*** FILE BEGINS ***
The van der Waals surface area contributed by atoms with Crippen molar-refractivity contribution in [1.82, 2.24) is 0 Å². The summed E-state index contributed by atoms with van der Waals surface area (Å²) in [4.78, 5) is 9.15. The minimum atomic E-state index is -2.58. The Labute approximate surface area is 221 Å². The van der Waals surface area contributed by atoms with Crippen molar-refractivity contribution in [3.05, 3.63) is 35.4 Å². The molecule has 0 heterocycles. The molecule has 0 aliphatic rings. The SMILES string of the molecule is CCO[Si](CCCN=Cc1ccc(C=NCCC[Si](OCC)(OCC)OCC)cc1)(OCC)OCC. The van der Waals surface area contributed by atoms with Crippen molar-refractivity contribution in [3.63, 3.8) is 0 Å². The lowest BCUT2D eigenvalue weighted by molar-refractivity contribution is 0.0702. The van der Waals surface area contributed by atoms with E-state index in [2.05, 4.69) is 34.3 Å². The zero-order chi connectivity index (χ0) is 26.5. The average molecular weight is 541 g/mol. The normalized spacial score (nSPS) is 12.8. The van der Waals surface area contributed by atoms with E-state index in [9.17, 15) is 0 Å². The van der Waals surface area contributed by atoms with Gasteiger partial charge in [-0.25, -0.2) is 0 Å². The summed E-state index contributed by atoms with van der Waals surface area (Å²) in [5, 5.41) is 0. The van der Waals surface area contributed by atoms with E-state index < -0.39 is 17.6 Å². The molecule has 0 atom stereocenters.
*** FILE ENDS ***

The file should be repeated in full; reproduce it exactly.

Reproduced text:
The van der Waals surface area contributed by atoms with Crippen molar-refractivity contribution in [1.82, 2.24) is 0 Å². The summed E-state index contributed by atoms with van der Waals surface area (Å²) in [4.78, 5) is 9.15. The minimum atomic E-state index is -2.58. The Labute approximate surface area is 221 Å². The van der Waals surface area contributed by atoms with Crippen molar-refractivity contribution in [3.05, 3.63) is 35.4 Å². The molecule has 0 heterocycles. The molecule has 0 aliphatic rings. The SMILES string of the molecule is CCO[Si](CCCN=Cc1ccc(C=NCCC[Si](OCC)(OCC)OCC)cc1)(OCC)OCC. The van der Waals surface area contributed by atoms with Crippen molar-refractivity contribution in [3.63, 3.8) is 0 Å². The lowest BCUT2D eigenvalue weighted by molar-refractivity contribution is 0.0702. The van der Waals surface area contributed by atoms with E-state index in [2.05, 4.69) is 34.3 Å². The zero-order chi connectivity index (χ0) is 26.5. The average molecular weight is 541 g/mol. The normalized spacial score (nSPS) is 12.8. The van der Waals surface area contributed by atoms with E-state index in [9.17, 15) is 0 Å². The van der Waals surface area contributed by atoms with Gasteiger partial charge in [-0.25, -0.2) is 0 Å². The summed E-state index contributed by atoms with van der Waals surface area (Å²) in [5, 5.41) is 0. The van der Waals surface area contributed by atoms with E-state index < -0.39 is 17.6 Å². The molecule has 0 atom stereocenters.